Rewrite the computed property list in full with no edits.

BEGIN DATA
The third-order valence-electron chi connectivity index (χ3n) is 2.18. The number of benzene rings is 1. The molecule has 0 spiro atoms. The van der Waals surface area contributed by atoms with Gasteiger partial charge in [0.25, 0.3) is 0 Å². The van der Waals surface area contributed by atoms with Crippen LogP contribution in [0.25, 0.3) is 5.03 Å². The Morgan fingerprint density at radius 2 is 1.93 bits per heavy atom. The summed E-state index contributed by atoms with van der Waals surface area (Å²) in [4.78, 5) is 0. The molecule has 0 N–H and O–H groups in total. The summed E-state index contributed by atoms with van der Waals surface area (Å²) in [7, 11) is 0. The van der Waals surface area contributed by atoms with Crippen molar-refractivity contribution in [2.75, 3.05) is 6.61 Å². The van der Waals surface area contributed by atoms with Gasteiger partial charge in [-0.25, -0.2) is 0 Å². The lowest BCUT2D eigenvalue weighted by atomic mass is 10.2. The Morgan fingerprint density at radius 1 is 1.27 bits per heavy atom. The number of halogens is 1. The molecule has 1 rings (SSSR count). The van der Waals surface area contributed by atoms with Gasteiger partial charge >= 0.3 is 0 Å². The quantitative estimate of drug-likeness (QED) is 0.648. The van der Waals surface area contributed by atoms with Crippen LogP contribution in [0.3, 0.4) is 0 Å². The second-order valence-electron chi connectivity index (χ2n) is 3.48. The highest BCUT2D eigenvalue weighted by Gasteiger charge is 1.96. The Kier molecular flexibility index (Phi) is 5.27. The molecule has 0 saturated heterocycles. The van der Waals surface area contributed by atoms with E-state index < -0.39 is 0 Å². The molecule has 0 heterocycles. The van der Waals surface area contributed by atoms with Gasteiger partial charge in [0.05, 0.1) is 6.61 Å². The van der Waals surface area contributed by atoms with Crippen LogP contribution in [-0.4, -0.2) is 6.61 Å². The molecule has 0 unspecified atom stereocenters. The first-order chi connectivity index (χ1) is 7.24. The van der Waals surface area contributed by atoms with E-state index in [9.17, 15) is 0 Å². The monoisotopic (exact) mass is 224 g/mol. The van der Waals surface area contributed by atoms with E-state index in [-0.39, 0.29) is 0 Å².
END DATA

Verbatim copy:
The third-order valence-electron chi connectivity index (χ3n) is 2.18. The number of benzene rings is 1. The molecule has 0 spiro atoms. The van der Waals surface area contributed by atoms with Gasteiger partial charge in [0.25, 0.3) is 0 Å². The van der Waals surface area contributed by atoms with Crippen LogP contribution in [0.25, 0.3) is 5.03 Å². The Morgan fingerprint density at radius 2 is 1.93 bits per heavy atom. The summed E-state index contributed by atoms with van der Waals surface area (Å²) in [4.78, 5) is 0. The molecule has 0 N–H and O–H groups in total. The summed E-state index contributed by atoms with van der Waals surface area (Å²) in [7, 11) is 0. The van der Waals surface area contributed by atoms with Crippen molar-refractivity contribution in [2.75, 3.05) is 6.61 Å². The van der Waals surface area contributed by atoms with Gasteiger partial charge in [-0.25, -0.2) is 0 Å². The lowest BCUT2D eigenvalue weighted by atomic mass is 10.2. The Morgan fingerprint density at radius 1 is 1.27 bits per heavy atom. The number of halogens is 1. The molecule has 1 rings (SSSR count). The van der Waals surface area contributed by atoms with Gasteiger partial charge >= 0.3 is 0 Å². The quantitative estimate of drug-likeness (QED) is 0.648. The van der Waals surface area contributed by atoms with Crippen LogP contribution in [0.3, 0.4) is 0 Å². The second-order valence-electron chi connectivity index (χ2n) is 3.48. The highest BCUT2D eigenvalue weighted by Gasteiger charge is 1.96. The Kier molecular flexibility index (Phi) is 5.27. The molecule has 0 saturated heterocycles. The van der Waals surface area contributed by atoms with E-state index < -0.39 is 0 Å². The molecule has 0 heterocycles. The van der Waals surface area contributed by atoms with Gasteiger partial charge in [0.05, 0.1) is 6.61 Å². The van der Waals surface area contributed by atoms with Crippen LogP contribution in [-0.4, -0.2) is 6.61 Å². The molecule has 0 unspecified atom stereocenters. The first-order chi connectivity index (χ1) is 7.24. The van der Waals surface area contributed by atoms with E-state index in [9.17, 15) is 0 Å². The monoisotopic (exact) mass is 224 g/mol. The van der Waals surface area contributed by atoms with E-state index in [-0.39, 0.29) is 0 Å².